The labradorite or spectrolite is a mineral of the group of silicates, subgroup tectosilicatos and within them belongs to the feldspars called plagioclase. It is an aluminosilicate of sodium and calcium. The synonym for spectrolite refers to the spectral iridescence that is typical of this mineral.
It is an intermediate member of the solid solution series of plagioclase, whose extremes are albite (sodium plagioclase) and anorthite (calcium plagioclase). For this reason, it is sometimes considered as a variety of anorthite.
Labradorite is named after its first location, the Labrador peninsula (Canada) . On its coast, the Czech missionary Father Adolf discovered it in 1770. It was first described in 1896 in the book of Edelsteinkunde (Gemology) by Max Bauer.
Labradorite is truly a beautiful and fascinating mineral. Apparently ugly, its charm is proven when we turn it to observe it from the right position until its brilliant iridescence flashes – what some call labradorescence for being so typical of it. It presents in these glitters a range of colors from blue to violet, sometimes with greens, yellows or oranges, depending on the variety, even some rare specimens show all these colors simultaneously.
It frequently presents twins, producing the twinned crystals an effect of thin layers piled up.
Appears in the form of well-formed crystals, elongated or tubular habit, implanted or twinned: are very frequent the twins of poly-synthetic type easily recognizable thanks to the presence of fine striations, which are governed by the laws of albeit and pericles, what differentiates them from potassium feldspar such as ortose.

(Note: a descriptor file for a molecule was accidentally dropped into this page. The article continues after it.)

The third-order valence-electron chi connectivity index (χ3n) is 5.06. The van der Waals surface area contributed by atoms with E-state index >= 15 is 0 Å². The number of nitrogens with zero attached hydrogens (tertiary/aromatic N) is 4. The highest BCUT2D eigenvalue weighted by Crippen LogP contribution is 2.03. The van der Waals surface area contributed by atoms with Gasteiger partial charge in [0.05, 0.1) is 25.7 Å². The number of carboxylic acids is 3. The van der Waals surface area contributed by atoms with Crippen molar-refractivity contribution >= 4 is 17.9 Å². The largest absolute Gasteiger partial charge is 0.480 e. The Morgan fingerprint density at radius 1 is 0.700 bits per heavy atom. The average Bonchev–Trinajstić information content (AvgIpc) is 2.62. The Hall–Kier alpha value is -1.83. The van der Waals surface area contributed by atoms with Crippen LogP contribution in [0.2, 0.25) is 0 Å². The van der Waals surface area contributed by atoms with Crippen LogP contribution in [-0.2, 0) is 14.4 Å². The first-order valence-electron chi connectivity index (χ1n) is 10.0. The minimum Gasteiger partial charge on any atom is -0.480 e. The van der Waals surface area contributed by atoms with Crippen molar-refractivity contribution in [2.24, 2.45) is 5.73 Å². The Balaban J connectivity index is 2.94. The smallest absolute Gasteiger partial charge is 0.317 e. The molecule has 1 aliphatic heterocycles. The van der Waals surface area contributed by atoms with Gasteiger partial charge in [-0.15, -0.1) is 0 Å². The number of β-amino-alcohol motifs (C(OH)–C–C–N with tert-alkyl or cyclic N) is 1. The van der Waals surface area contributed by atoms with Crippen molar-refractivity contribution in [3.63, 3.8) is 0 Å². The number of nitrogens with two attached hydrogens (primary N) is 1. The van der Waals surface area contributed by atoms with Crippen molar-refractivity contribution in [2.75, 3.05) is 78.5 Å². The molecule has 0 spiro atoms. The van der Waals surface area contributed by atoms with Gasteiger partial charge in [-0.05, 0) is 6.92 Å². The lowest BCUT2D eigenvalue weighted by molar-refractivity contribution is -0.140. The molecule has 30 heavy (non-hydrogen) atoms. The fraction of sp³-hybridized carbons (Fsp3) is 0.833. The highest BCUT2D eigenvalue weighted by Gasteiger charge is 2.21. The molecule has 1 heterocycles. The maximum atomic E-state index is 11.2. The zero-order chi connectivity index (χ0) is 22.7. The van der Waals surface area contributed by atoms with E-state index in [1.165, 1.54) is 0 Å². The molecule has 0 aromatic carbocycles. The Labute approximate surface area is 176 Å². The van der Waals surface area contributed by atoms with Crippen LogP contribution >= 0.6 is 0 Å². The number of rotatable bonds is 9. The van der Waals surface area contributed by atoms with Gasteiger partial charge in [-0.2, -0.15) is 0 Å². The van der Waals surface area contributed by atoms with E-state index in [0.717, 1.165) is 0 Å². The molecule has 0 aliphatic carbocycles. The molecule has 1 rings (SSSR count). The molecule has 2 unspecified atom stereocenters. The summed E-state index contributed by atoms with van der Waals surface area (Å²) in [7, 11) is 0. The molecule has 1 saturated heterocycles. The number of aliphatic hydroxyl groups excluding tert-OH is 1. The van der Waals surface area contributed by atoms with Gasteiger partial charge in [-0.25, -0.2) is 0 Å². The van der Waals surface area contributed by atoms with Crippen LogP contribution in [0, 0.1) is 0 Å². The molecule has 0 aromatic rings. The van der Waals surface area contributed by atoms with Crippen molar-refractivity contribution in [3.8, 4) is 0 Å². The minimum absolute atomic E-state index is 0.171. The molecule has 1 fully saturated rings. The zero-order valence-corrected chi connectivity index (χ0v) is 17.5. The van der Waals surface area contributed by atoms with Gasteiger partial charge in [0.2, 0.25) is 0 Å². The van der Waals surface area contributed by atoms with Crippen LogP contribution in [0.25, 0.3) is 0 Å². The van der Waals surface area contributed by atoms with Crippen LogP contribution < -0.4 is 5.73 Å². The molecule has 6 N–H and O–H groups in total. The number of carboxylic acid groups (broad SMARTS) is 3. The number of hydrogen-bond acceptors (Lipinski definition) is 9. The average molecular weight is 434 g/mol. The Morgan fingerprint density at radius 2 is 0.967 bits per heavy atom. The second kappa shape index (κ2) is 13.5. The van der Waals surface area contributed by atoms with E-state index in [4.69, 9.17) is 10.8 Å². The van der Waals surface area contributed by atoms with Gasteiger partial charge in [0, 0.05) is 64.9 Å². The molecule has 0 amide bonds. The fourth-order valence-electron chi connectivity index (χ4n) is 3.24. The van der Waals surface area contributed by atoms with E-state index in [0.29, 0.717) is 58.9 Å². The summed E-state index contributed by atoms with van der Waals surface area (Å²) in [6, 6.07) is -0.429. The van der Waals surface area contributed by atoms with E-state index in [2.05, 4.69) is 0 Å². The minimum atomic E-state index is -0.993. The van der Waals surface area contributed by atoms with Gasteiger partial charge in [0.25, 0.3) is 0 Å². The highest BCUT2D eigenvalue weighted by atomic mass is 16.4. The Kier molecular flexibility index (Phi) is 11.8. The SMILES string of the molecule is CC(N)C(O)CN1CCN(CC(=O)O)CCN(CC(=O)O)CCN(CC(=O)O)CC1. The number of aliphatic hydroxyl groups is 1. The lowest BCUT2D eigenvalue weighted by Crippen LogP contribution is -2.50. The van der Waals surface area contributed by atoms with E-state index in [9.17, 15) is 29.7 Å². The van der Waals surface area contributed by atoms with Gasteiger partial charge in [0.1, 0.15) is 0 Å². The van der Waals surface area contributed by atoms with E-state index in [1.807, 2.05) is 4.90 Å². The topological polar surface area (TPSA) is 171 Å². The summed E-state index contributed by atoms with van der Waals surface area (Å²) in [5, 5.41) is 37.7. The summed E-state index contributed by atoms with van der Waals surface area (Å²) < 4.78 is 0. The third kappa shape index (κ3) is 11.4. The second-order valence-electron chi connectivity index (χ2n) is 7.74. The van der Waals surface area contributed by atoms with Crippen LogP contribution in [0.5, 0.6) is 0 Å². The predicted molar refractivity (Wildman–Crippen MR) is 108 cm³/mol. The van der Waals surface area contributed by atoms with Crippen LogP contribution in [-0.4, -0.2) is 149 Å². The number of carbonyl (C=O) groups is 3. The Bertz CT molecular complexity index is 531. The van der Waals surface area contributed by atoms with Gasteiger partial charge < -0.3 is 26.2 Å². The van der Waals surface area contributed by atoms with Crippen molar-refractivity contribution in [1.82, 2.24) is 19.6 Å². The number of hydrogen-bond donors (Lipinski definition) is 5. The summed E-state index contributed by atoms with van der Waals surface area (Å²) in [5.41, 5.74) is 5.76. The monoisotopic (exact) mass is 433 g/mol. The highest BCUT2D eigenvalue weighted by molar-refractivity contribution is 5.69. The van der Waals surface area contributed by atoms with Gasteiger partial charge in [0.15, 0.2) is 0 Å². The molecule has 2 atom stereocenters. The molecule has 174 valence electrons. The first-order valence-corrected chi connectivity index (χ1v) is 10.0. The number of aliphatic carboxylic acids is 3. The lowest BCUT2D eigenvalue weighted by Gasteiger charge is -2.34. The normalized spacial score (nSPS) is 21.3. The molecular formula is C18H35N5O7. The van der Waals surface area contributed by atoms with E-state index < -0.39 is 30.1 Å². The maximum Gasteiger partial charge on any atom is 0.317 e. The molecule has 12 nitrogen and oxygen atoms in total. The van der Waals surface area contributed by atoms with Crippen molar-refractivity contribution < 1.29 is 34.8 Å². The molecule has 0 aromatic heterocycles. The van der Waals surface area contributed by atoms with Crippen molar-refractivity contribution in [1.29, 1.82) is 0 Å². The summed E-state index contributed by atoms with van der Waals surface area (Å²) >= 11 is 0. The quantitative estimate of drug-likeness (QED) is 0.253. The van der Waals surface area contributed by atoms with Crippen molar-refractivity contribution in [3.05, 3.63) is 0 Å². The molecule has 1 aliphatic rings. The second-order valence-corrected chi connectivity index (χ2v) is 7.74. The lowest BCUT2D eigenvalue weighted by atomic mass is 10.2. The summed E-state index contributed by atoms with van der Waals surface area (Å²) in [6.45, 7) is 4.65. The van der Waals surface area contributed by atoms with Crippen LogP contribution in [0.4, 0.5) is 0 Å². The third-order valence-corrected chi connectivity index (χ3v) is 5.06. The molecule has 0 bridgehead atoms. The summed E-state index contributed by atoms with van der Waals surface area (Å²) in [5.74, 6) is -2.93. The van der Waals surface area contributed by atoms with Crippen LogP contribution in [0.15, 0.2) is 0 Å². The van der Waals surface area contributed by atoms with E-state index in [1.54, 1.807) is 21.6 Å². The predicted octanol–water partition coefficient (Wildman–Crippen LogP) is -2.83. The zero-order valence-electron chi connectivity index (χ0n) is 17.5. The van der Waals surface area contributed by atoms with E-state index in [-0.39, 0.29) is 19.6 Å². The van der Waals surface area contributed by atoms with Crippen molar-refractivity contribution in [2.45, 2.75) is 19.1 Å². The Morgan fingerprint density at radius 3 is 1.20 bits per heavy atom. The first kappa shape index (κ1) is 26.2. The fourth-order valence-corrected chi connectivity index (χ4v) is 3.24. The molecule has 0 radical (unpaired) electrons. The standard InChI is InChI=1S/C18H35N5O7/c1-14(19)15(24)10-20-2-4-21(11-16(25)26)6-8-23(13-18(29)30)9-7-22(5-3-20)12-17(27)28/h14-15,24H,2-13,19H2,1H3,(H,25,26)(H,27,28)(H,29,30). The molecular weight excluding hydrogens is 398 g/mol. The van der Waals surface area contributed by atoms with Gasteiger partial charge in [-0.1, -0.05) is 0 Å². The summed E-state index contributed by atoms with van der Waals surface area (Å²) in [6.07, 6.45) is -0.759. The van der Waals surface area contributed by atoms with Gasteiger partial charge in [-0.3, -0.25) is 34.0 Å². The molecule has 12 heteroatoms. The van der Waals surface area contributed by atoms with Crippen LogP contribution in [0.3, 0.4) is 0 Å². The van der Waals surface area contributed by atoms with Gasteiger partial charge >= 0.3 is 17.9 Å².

It is formed in the crystallization of igneous rocks and metamorphic rocks. It is very common for Labradorite to appear in the gabros and in other igneous igneous rocks, since the general rule is that the plagioclases are more calcium the more basic the rock that contains them. It is the main component of the northeaster rock.
Due to its formation environment, the minerals to which it normally appears are biotite, pyroxene and hornblende.
Location, extraction and use
Notable deposits have been found in Labrador (Canada), where it was described, as well as in the Scandinavian peninsula.
Apart from the collection interest, labradorite has industrial applications for manufacturing ceramics, refractory materials and enamels, as well as cutting large slabs in the construction of buildings as an ornamental coating of the walls.
Some labradorites can be used in jewelry by polishing to make necklaces or labradorite wands.